From Our 2011 Archives
Metformin: Safer for Heart Than Older Diabetes Drugs?
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Study Suggests Diabetes Patients Taking Sulfonylureas Have Higher Risk of Heart Problems
By Charlene Laino
Reviewed by Laura J. Martin, MD
June 28, 2011 (San Diego) -- Older people with type 2 diabetes who take an older class of oral diabetes drugs called sulfonylureas may have a higher risk of developing heart problems than those who take metformin.
In a two-year study of 8,502 people with type 2 diabetes aged 65 and older, 12.4% of those who started therapy with a sulfonylurea drug had a heart attack or other heart problem, compared with 10.4% of those who started with metformin.
Additionally, people taking sulfonylurea drugs experienced heart problems sooner after starting treatment than those taking metformin.
"The findings are important because older patients with diabetes are at particular risk for cardiovascular disease, and sulfonylureas continue to remain a commonly used medication in this population," says researcher Alex Z. Fu, PhD, an associate faculty member in the department of quantitative health sciences at the Cleveland Clinic.
Sulfonylurea drugs, which include chlorpropamide, glyburide, glipizide, tolazamide, and tolbutamide, are often one of the first medications prescribed to lower blood sugar levels in people with type 2 diabetes, he says.
The findings were presented here at the 71st Scientific Sessions of the American Diabetes Association.
Metformin vs. Sulfonylureas
Nearly 26 million Americans have diabetes; 95% of them have type 2 diabetes. It develops when the body does not produce enough insulin and/or the insulin that is produced isn't used properly.
As a result, insulin can't do its job regulating blood sugar. Persistently high blood sugar levels can lead to complications ranging from blindness to kidney failure. Heart attacks and heart failure are among the major killers associated with diabetes.
Over the past two decades, many drugs have been approved to treat diabetes. The drugs improve blood sugar control, but there have also been concerns that some may raise the risk of cardiovascular events, especially in people who are already at high risk.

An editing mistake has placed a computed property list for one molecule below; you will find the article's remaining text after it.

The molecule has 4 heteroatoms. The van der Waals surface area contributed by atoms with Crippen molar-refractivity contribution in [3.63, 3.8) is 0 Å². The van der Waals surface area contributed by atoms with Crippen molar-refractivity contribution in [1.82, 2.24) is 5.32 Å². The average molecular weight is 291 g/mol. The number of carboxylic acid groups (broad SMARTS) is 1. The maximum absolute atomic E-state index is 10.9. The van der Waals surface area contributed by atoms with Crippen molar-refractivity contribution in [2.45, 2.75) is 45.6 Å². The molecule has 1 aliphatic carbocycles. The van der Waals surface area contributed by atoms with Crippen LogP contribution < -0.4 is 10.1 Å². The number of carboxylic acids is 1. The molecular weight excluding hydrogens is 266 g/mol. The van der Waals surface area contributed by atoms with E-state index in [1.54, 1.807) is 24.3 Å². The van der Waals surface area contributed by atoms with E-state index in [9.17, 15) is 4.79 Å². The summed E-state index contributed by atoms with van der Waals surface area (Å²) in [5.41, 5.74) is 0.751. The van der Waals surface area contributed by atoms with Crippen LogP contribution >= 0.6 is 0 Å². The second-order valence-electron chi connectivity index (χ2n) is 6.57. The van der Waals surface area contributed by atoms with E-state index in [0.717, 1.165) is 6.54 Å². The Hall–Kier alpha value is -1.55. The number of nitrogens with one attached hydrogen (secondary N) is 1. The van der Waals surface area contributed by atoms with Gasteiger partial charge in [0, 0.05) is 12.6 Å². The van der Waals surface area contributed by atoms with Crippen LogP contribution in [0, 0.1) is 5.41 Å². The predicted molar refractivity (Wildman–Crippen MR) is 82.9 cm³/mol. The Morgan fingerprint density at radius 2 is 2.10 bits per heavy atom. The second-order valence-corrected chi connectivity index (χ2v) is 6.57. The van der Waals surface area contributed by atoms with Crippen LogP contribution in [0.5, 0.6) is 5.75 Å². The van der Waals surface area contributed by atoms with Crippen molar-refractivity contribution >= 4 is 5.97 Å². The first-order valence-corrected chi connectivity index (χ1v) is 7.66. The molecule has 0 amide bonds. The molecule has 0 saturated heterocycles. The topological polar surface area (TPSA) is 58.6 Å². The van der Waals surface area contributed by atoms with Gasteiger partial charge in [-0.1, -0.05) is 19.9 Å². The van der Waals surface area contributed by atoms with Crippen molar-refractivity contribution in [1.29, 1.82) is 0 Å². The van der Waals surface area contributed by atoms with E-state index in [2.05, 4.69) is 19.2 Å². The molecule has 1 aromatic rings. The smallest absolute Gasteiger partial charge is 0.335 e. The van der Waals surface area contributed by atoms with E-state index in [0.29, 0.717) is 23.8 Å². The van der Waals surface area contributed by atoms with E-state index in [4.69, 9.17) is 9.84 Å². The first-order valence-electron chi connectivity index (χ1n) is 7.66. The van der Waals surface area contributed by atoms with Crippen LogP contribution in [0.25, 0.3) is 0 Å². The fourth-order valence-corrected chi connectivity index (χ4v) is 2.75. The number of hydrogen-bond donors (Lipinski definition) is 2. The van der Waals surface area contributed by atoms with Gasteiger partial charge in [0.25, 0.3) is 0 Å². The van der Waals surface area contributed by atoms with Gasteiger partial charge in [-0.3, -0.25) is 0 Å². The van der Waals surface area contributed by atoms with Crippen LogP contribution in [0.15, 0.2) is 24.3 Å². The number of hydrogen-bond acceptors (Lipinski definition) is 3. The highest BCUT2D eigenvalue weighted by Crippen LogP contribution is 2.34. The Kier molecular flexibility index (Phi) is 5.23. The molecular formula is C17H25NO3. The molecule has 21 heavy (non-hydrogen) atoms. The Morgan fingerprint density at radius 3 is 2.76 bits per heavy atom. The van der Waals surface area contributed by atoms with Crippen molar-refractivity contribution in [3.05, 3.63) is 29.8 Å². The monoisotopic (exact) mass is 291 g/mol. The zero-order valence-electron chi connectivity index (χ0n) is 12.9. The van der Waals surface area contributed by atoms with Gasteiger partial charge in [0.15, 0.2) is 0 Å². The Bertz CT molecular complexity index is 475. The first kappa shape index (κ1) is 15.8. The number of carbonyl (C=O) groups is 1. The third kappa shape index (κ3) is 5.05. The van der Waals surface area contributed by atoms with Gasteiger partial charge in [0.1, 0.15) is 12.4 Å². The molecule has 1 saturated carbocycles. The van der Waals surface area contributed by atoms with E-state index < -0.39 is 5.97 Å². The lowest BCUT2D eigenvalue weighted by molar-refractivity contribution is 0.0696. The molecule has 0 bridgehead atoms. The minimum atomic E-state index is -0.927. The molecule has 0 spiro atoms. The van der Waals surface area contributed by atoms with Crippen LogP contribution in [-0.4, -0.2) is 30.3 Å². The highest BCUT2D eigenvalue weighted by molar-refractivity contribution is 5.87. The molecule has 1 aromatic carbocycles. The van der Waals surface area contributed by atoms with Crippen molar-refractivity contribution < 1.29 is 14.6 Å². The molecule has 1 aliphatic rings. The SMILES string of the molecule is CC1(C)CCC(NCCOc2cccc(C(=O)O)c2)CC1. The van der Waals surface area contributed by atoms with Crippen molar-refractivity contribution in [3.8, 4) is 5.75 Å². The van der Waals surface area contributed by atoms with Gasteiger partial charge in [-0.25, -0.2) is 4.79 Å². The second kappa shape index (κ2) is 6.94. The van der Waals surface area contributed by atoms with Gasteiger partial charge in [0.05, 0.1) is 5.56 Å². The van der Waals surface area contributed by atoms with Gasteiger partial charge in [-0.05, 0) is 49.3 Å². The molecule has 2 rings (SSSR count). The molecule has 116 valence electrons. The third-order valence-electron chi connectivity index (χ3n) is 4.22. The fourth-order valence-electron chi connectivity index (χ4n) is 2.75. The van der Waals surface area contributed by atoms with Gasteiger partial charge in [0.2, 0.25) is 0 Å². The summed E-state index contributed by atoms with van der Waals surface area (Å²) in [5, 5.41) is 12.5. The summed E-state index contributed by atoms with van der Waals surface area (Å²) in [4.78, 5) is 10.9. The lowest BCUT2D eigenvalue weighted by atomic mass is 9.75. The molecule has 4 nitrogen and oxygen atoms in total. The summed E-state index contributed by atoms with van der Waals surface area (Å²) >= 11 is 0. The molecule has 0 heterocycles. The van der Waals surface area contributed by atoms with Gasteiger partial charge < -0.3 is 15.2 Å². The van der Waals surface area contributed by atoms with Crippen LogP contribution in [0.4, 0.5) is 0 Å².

In 2007, Avandia was tied to heart risks, and the FDA recently announced that after Nov. 18 doctors will have to enroll patients in a special registry in order to receive the drug.
Metformin, which has been on the market since 1995, is usually recommended as a first-line treatment for diabetes because it is relatively safe and cheap, says David M. Kendall, MD, chief scientific and medical officer for the American Diabetes Association.
The sulfonylureas are also available in generic form, so they too are inexpensive.
Sulfonylureas and metformin lower blood sugar in different ways, Kendall says. Metformin suppresses excess production of sugar by the liver, while sulfonylureas promote the body's production of insulin, he says.
"The cardiovascular safety of the sulfonylureas warrants continued study," Kendall tells WebMD.
For the study, the researchers examined the potential association between treatment with a sulfonylurea or metformin and subsequent heart problems in older type 2 patients using data from electronic medical records.
Fu cautions that patients were not randomly assigned to the drugs and that the study does not prove cause and effect. Also, the analysis did not take into account whether people stopped taking their drug or if they started taking medications for high blood pressure or high cholesterol, he says.
"If you have concerns about your medication, ask your doctor," Kendall says. Never stop taking the drug on your own, he says.
These findings were presented at a medical conference. They should be considered preliminary as they have not yet undergone the "peer review" process, in which outside experts scrutinize the data prior to publication in a medical journal.
SOURCES: 71st Scientific Sessions of American Diabetes Association, San Diego, June 24-28, 2011.Alex Z. Fu, PhD, associate faculty member, department of quantitative health sciences, Cleveland Clinic.David M. Kendall, MD, chief scientific and medical officer, American Diabetes Association. ©2011 WebMD, LLC. All Rights Reserved.
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